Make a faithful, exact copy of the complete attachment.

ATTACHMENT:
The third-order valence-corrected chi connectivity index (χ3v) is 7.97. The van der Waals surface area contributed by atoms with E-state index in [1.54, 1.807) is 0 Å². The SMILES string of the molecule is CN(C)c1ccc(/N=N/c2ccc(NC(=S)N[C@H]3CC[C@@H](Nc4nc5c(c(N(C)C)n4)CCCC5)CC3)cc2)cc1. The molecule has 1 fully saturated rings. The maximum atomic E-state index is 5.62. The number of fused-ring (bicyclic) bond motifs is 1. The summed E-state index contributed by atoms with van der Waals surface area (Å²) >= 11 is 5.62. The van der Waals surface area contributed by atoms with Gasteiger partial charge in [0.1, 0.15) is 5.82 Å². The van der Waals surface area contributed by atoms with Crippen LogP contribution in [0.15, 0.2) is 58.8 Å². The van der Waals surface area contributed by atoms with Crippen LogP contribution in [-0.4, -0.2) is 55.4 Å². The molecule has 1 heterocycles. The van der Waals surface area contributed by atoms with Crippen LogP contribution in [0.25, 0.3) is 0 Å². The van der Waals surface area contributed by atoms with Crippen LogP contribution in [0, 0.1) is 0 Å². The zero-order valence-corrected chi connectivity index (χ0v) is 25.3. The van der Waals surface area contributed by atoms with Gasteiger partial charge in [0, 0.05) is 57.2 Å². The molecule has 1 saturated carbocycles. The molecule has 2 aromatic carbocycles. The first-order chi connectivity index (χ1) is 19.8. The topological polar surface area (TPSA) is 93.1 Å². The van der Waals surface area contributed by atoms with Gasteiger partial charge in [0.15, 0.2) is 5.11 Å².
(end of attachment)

The third-order valence-corrected chi connectivity index (χ3v) is 7.97. The van der Waals surface area contributed by atoms with E-state index in [1.54, 1.807) is 0 Å². The SMILES string of the molecule is CN(C)c1ccc(/N=N/c2ccc(NC(=S)N[C@H]3CC[C@@H](Nc4nc5c(c(N(C)C)n4)CCCC5)CC3)cc2)cc1. The molecule has 1 fully saturated rings. The maximum atomic E-state index is 5.62. The number of fused-ring (bicyclic) bond motifs is 1. The summed E-state index contributed by atoms with van der Waals surface area (Å²) >= 11 is 5.62. The van der Waals surface area contributed by atoms with Gasteiger partial charge in [0.1, 0.15) is 5.82 Å². The van der Waals surface area contributed by atoms with Crippen LogP contribution in [0.15, 0.2) is 58.8 Å². The van der Waals surface area contributed by atoms with Crippen LogP contribution in [-0.4, -0.2) is 55.4 Å². The molecule has 1 heterocycles. The van der Waals surface area contributed by atoms with Crippen LogP contribution in [0.25, 0.3) is 0 Å². The van der Waals surface area contributed by atoms with Crippen LogP contribution in [0, 0.1) is 0 Å². The zero-order valence-corrected chi connectivity index (χ0v) is 25.3. The van der Waals surface area contributed by atoms with Gasteiger partial charge in [0, 0.05) is 57.2 Å². The molecule has 1 saturated carbocycles. The molecule has 2 aromatic carbocycles. The first-order chi connectivity index (χ1) is 19.8. The topological polar surface area (TPSA) is 93.1 Å². The van der Waals surface area contributed by atoms with Gasteiger partial charge in [0.15, 0.2) is 5.11 Å².